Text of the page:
For more information, click here.

Help Seidenberg Support the Downtown Community

Pace students help organize a concert in NYC to benefit the AHRC, an organization dedicated to helping those with development disabilities.

The AHRC of NYC and the Weill Music Institute of Carnegie Hall are partnering with Pace’s Seidenberg School of Computer Science and Information Systems faculty and CIS102W students to hold a concert on February 14 at 11:00 a.m. in the Multipurpose Room to benefit the AHRC, an organization dedicated to serving those with intellectual and developmental disabilities. Performers will include professional musicians classically trained in such genres as pop and folk, as well as AHRC staff who are musicians part-time. Musicians are paired with an individual served by the AHRC where they learn to sing, rap, play instruments, and even compose their own music while also helping to create meaningful relationships and memories.

Beginning in 2007, CIS102W students have organized cultural and musical production and photography showcases in the Schimmel Theater that have highlighted the many societal contributions by individuals with developmental disabilities. At the upcoming concert, students will serve as escorts, guides and hosts to guests from the local downtown community as well as advocates for the disability rights movement and supporters of the AHRC in attendance. Students will also offer individualized tours for guests interested in exploring the campus, as well as hold a luncheon.

The CIS102W course, instructed by James Lawler, DPS, has been awarded the National Jefferson Award for Community Service, a prestigious national recognition honoring community and public service in the U.S., and also allows students to fulfill their AOK 1 requirement within the curriculum necessary for graduation.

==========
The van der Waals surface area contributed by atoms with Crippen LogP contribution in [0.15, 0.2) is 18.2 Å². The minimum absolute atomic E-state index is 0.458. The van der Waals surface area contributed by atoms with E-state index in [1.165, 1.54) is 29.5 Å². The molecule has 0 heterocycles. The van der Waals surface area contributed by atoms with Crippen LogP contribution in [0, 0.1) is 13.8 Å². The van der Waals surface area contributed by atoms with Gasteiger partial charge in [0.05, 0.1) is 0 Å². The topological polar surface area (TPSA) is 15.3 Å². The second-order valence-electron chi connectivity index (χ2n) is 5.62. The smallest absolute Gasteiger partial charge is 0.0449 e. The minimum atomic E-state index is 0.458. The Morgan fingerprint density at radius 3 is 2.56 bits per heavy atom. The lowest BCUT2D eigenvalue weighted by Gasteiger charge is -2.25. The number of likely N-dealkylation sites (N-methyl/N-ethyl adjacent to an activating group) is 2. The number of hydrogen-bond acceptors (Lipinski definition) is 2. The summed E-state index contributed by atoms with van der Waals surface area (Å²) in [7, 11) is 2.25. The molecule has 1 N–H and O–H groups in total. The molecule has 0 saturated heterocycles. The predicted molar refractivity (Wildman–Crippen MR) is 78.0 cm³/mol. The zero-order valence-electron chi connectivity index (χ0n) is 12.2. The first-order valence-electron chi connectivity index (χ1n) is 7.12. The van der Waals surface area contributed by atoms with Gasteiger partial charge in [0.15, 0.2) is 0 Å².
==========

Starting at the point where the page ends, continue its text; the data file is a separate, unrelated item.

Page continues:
For more information, or to RSVP, please contact Professor Lawler by e-mail at jlawler@pace.edu.

Written by Pace student Sarah Aires ’14

All Hands on Tech

If the word java doesn’t make you think of Starbucks and you know that agile is more than just a word to describe the Fab Five gymnasts, five Seidenberg events this month will whet your app-etite.

The Hess Truck Rolls Into Campus
On September 18 at 6:00 p.m. in the Multipurpose Room, Pace Computing Society welcomes Whitney Hess for a New York City User Experience Professionals Association (NYCUXPA) featured talk and free pizza. Hess will discuss surviving the corporate jungle as a Solo UX practitioner and the lessons she’s learned along the way. The NYCUXPA talks feature speakers or panels that address topics related to user experience—an essential part of good program, app, and web development. Hess has worked on many impressive projects, including a card search tool for American Express and as a member of the design team for Liquidnet, an international financial software company. Learn more by checking out her blog, Pleasure and Pain.